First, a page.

A new State-of-the-Art Review in the Journal of American College of Cardiology provides updated evidence from randomized controlled trials (RCTs) on the efficacy and safety of direct oral anticoagulants (DOACs) compared to standard treatments.1 DOACs, including oral factor Xa and thrombin inhibitors, are preferred for stroke prevention in atrial fibrillation and venous thromboembolism (VTE) treatment due to advantages such as fixed dosing and reduced intracranial bleeding risk, compared to vitamin K antagonists.

As detailed in the review’s Central Illustration, certain scenarios have potential limitations, such as mechanical heart valves and thrombotic antiphospholipid syndrome, where DOACs may not be as effective or safe. Uncertainties persist in some conditions, such as cerebral venous sinus thrombosis, and among specific patient subgroups, such as those with end-stage renal disease, cirrhosis, or pregnancy.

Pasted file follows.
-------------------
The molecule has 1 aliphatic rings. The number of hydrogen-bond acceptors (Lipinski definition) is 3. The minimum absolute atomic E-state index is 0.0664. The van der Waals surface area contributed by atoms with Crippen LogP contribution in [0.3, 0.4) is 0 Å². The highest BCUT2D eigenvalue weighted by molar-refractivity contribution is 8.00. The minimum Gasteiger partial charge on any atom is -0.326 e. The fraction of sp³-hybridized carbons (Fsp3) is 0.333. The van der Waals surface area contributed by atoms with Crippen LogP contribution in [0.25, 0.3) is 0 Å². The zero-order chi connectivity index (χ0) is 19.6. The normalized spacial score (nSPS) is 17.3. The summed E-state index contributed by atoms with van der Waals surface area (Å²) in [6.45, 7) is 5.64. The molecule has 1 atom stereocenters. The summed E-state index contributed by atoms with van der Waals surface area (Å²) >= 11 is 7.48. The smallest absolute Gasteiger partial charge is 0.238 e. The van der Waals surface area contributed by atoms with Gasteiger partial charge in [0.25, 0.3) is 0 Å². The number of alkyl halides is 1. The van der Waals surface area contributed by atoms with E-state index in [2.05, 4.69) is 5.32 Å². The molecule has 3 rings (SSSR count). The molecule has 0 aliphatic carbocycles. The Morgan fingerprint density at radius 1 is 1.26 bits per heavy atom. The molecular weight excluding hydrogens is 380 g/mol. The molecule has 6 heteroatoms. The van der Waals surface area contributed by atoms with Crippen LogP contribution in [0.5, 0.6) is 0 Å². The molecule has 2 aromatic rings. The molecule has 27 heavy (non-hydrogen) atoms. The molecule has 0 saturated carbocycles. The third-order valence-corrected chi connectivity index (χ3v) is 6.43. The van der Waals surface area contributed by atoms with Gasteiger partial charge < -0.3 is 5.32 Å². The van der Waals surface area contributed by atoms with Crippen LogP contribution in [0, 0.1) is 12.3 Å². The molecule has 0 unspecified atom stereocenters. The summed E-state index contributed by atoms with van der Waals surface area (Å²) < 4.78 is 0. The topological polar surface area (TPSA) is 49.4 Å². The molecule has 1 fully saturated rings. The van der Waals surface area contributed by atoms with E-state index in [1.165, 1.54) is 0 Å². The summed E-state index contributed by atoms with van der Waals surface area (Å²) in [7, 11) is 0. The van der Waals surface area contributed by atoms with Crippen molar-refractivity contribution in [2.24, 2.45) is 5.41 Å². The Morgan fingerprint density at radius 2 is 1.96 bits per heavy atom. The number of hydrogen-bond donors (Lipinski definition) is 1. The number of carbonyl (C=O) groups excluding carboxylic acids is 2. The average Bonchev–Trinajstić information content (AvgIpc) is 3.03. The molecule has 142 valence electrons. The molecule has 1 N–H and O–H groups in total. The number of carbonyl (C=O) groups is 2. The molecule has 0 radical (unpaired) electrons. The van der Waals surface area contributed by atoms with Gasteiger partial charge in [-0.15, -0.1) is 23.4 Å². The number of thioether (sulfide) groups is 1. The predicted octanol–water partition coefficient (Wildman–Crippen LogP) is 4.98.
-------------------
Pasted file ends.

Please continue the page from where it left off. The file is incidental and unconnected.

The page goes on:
The review underscores the need for further research to elucidate DOACs' efficacy, safety, and underlying mechanisms.


1Bejjani A, Khairani CD, Assi A, et al. When direct oral anticoagulants should not be standard treatment: JACC state-of-the-art review. J Am Coll Cardiol. 2024;83(3):444-465. doi:10.1016/j.jacc.2023.10.038.

This summary was created with assistance from generative artificial intelligence (ChatGPT, 2024).

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